Love Is As Love Does

by Dr. Teresa Hairston

One of the great quotes from that wonderful social prophet, Forrest…Forrest Gump is, “Love is as love does.” Another potent quotable comes from an enduring song of the mid-60s popular culture: “What The World Needs Now Is Love.” The song confirmed a lot about the perception of love in today\’s society. The lyrics—“What the world needs now is love, sweet love, it\’s the only thing that there\’s just too little of”—notably, described love as vital—something the world “needs.” Love was also described as pleasant to the taste—“sweet”; additionally, it was said to be of insufficient supply—“it\’s the only thing that there\’s just too little of.”

After teaching a powerful lesson about perfect unity, joy and love, Jesus said to his disciples:
“I\’ve told you these things for a purpose: that my joy might be your joy, and your joy wholly mature. This is my command: Love one an- other the way I loved you. This is the very best way to love. Put your life on the line for your friends. You are my friends when you do the things I command you. I\’m no lon- ger calling you servants because servants don\’t understand what their master is thinking and plan- ning. No, I\’ve named you friends because I\’ve let you in on every- thing I\’ve heard from the Father. (John 15:11-15, The Message Bible)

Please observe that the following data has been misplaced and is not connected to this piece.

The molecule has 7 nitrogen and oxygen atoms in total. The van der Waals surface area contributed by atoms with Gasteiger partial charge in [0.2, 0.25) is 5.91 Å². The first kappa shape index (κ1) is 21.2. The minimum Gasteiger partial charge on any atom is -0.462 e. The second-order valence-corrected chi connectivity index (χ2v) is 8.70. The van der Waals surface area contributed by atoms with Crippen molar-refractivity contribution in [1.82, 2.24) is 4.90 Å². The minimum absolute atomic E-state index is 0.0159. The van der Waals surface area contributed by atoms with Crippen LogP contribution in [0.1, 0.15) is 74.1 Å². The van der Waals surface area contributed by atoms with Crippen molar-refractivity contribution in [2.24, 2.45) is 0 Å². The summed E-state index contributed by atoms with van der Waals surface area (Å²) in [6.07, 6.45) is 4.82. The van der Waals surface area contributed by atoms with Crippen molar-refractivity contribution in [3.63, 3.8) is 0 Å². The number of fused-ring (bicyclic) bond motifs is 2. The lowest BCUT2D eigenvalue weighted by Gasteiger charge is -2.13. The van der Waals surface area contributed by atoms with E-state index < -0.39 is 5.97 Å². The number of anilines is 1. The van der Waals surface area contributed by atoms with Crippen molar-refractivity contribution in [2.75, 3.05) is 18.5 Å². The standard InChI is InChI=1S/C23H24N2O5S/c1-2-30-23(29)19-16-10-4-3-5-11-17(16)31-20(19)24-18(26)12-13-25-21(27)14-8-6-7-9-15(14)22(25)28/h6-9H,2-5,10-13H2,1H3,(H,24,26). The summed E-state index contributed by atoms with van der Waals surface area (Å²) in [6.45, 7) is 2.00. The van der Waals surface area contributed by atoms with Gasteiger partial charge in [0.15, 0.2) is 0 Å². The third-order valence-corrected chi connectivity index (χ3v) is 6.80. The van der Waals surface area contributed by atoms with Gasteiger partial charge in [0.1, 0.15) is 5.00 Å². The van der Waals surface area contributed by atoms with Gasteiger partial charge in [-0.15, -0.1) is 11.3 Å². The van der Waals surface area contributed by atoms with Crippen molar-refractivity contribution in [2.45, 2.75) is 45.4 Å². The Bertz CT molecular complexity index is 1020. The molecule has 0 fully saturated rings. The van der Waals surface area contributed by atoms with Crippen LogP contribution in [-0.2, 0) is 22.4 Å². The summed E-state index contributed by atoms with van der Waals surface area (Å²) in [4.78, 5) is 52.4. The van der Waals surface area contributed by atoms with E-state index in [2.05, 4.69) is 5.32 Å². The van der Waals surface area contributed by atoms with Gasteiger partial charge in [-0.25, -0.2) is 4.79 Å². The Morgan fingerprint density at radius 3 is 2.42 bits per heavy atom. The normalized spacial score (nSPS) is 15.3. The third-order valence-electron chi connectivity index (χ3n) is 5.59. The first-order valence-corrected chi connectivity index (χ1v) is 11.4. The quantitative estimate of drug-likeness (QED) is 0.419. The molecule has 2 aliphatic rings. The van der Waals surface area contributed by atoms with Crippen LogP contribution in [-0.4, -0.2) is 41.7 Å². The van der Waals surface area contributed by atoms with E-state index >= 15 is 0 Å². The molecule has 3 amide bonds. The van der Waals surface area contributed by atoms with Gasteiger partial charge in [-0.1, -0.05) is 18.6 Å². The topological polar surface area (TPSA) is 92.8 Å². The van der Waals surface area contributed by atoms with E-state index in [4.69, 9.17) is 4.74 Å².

You have undoubtedly been in “love” before. Maybe it was a relationship with a parent, a sibling, a son or daughter, a spouse or even a love inter- est. Maybe it ended badly. Perhaps there was a separation caused by death, divorce or a decision to leave home. Our percep- tions of what love is and does often are “colored” by our experiences. Too many of us make the mistake of measuring and defining love by what we have seen, tasted and felt. Negative perceptions can become limiting realities.

Most of our love experiences have been shallow; some may have been inap- propriate. You might have experienced in- fatuation (passion without commitment), or lust (desire for sexual pleasure outside the commitment of marriage). Perhaps
you originally thought you\’d found true love but later found out that it wasn\’t. This season, let\’s change our out- look, expectation and demonstration of love. Let\’s reject imperfect love and set our sights higher. Jesus said, “Love one another the way I loved you. This is the very best way to love. Put your life on the line for your friends.”

There are several types of love. In 1973, a man named John Lee explored love in a book he wrote (Colours of Love: An Exploration of the Ways of Loving). He identified/defined six types of love:

“EROS – a passionate physical and emotional love based on aesthetic enjoyment; stereotype of romantic love,
LUDUS – a love that is played as a game or sport; conquest,
STORGE – an affectionate love that slowly develops from friendship, based on similarity (kindred to Philia),
PRAGMA – love that is driven by the head, not the heart; undemonstrative,
MANIA – highly volatile love; obsession; fueled by low self-esteem,